An inguinal hernia can develop when there is a defect in the lower abdominal wall just below the inguinal ligament. In the indirect hernia there is a congenital defect of the tube ( in doctor lingo: “processus vaginalis”) through which in late embryonic life of the male the testicle migrated into the scrotum. Not infrequently this tube stays open, although in normal development this should disappear on its own.
The development of a hernia depends on the aging process and the size of the persistent processus vaginalis. A bowel loop or a piece of intra abdominal fatty tissue can push through this opening. Whatever pushes through will end up in the scrotum. With a direct hernia the defect is directly in the abdominal wall. It is not congenital, but the person came down with the hernia. The factors that contribute to hernia development are the quality of the connective tissue and whether the person is overweight (pressure dependent from inside). Here is a link showing the different hernias in the inguinal area.
Inguinal hernia symptoms
There is a local piercing pain when a hernia suddenly enlarges. As the content of the hernia irritates the ilioinguinal nerve, which is close to the hernia, the patient may feel severe abdominal pain in the right or left lower abdominal wall. The pain locates to the lower abdomen on the side of the hernia. At the same time there is a bulging mass locally and if it is a big hernia, some of the mass may reach into the scrotum on the right or left side. Some of these hernias are the ones where the abdominal wall can catch a bowel loop in the opening. There is a danger of strangulation of the bowel.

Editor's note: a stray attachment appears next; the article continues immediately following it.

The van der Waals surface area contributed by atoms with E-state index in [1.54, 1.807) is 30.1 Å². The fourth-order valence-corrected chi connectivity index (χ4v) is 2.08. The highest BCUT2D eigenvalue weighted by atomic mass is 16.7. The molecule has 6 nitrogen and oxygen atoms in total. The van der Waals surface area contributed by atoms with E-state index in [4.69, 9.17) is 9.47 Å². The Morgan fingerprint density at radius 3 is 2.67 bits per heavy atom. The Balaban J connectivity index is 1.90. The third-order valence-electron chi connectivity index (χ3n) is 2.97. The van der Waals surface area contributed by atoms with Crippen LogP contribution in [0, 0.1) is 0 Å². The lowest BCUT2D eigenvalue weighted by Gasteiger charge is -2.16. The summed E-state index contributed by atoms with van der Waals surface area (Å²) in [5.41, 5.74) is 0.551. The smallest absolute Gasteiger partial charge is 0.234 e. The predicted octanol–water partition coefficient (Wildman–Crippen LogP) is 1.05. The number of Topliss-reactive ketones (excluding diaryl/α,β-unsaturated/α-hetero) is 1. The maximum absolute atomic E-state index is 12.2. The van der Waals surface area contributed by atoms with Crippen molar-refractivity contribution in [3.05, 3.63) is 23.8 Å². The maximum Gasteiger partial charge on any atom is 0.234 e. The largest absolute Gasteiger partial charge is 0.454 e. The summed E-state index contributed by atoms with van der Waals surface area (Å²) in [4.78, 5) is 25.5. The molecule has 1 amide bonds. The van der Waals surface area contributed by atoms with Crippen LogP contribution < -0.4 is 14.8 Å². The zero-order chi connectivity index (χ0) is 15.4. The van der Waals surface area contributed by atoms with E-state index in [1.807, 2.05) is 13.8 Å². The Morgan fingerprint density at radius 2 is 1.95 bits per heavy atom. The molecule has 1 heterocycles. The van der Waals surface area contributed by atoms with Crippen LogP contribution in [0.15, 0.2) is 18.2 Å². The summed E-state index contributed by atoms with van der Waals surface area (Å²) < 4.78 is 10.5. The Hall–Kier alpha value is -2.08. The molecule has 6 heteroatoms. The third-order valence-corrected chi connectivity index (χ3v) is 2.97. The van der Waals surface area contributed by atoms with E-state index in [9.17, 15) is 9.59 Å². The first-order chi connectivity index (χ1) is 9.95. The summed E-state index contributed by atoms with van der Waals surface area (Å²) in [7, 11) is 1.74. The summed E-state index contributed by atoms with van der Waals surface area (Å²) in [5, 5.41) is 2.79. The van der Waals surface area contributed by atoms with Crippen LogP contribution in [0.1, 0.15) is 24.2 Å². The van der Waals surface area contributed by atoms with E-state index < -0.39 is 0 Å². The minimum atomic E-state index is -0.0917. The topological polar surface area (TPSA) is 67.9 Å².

The surgeon will carefully examine and attempt to push back the content of thee hernia. If this is possible, then there is time to fix the hernia on an elective basis and the patient can wear a hernia truss prior to the surgery to prevent deterioration of the condition.
However, if the surgeon can not reduce the hernia, then the condition is an emergency. In this case the patient is taken to the operating room right away. There are only 4 to 6 hours before the danger of irreversible gangrene of the bowel would set in. Surgery might be done by the laparoscopic method through three stab wounds. A plastic mesh, which is rolled up, is brought in and is stapled in place over the hernia defect of the abdominal wall from inside under television camera supervision. Following this the instruments are withdrawn and the patient can go home either on the same day or the following day. In the past with conventional incision the recovery took 7 to 10 days!
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